Serine and glycine metabolism-related gene expression signature stratifies immune profiles of brain gliomas, and predicts prognosis and responses to immunotherapy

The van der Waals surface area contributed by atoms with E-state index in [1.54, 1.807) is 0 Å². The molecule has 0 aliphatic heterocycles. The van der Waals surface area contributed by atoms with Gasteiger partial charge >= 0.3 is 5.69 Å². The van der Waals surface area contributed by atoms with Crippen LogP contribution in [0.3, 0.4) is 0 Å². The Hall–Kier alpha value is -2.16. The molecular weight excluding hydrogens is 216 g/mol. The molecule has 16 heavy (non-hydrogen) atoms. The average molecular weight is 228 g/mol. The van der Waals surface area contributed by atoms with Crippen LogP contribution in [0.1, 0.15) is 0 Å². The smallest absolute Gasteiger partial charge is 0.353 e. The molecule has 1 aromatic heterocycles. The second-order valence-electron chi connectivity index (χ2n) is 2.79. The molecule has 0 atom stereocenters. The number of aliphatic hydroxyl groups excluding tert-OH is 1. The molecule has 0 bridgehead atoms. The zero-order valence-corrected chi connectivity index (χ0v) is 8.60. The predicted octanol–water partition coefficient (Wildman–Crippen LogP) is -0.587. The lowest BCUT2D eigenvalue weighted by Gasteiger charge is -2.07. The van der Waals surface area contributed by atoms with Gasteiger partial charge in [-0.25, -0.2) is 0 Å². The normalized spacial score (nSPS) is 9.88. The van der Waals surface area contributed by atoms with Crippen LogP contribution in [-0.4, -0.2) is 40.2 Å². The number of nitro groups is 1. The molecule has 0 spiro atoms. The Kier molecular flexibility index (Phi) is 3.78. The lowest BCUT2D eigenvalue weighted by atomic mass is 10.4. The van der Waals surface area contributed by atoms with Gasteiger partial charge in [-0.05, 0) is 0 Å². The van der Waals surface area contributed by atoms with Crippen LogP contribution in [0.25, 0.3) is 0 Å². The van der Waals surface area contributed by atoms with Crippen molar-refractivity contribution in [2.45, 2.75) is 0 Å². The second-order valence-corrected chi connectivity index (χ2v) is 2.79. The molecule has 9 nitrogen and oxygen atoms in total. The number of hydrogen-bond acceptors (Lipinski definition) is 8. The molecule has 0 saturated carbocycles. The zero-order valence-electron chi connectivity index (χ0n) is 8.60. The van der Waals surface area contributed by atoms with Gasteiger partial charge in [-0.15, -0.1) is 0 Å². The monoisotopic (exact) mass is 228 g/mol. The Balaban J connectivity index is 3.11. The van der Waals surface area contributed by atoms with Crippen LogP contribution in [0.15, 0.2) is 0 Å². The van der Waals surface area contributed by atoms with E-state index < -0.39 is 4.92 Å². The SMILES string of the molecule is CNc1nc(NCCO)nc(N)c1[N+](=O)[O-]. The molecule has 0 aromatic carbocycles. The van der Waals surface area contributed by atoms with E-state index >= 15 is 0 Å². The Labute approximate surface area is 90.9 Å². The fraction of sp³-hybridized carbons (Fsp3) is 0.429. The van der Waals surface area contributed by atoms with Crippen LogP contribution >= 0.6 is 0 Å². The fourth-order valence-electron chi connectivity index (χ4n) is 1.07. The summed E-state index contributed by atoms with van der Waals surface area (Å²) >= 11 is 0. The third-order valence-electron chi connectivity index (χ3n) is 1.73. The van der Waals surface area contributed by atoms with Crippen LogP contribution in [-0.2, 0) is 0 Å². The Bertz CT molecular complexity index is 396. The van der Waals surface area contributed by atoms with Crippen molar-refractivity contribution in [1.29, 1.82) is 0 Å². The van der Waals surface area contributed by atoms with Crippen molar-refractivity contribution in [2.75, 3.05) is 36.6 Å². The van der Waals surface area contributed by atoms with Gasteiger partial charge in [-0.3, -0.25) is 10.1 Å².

Glioma is one of the most lethal cancers and causes more than 200,000 deaths every year. Immunotherapy was an inspiring therapy for multiple cancers but failed in glioma treatment. The importance of serine and glycine and their metabolism has been well-recognized in the physiology of immune cells and microenvironment in multiple cancers. However, their correlation with prognosis, immune cells, and immune microenvironment of glioma remains unclear. In this study, we investigated the relationships between the expression pattern of serine and glycine metabolism-related genes (SGMGs) and clinicopathological features, prognosis, and tumor microenvironment in glioma based on comprehensive analyses of multiple public datasets and our cohort. According to the expression of SGMGs, we conducted the consensus clustering analysis to stratify all patients into four clusters with remarkably distinctive clinicopathological features, prognosis, immune cell infiltration, and immune microenvironment. Subsequently, a serine and glycine metabolism-related genes signature (SGMRS) was constructed based on five critical SGMGs in glioma to stratify patients into SGMRS high- and low-risk groups and tested for its prognostic value. Higher SGMRS expressed genes associated with the synthesis of serine and glycine at higher levels and manifested poorer prognosis. Besides, we confirmed that SGMRS was an independent prognostic factor and constructed nomograms with satisfactory prognosis prediction performance based on SGMRS and other factors. Analyzing the relationship between SGMRS and immune landscape, we found that higher SGMRS correlated with ‘hotter’ immunological phenotype and more immune cell infiltration. Furthermore, the expression levels of multiple immunotherapy-related targets, including PD-1, PD-L1, and B7-H3, were positively correlated with SGMRS, which was validated by the better predicted response to immune checkpoint inhibitors. In conclusion, our study explored the relationships between the expression pattern of SGMGs and tumor features and created novel models to predict the prognosis of glioma patients. The correlation of SGMRS with immune cells and microenvironment in gliomas suggested an essential role of serine and glycine metabolism in reforming immune cells and microenvironment. Finally, the results of our study endorsed the potential application of SGMRS to guide the selection of immunotherapy for gliomas.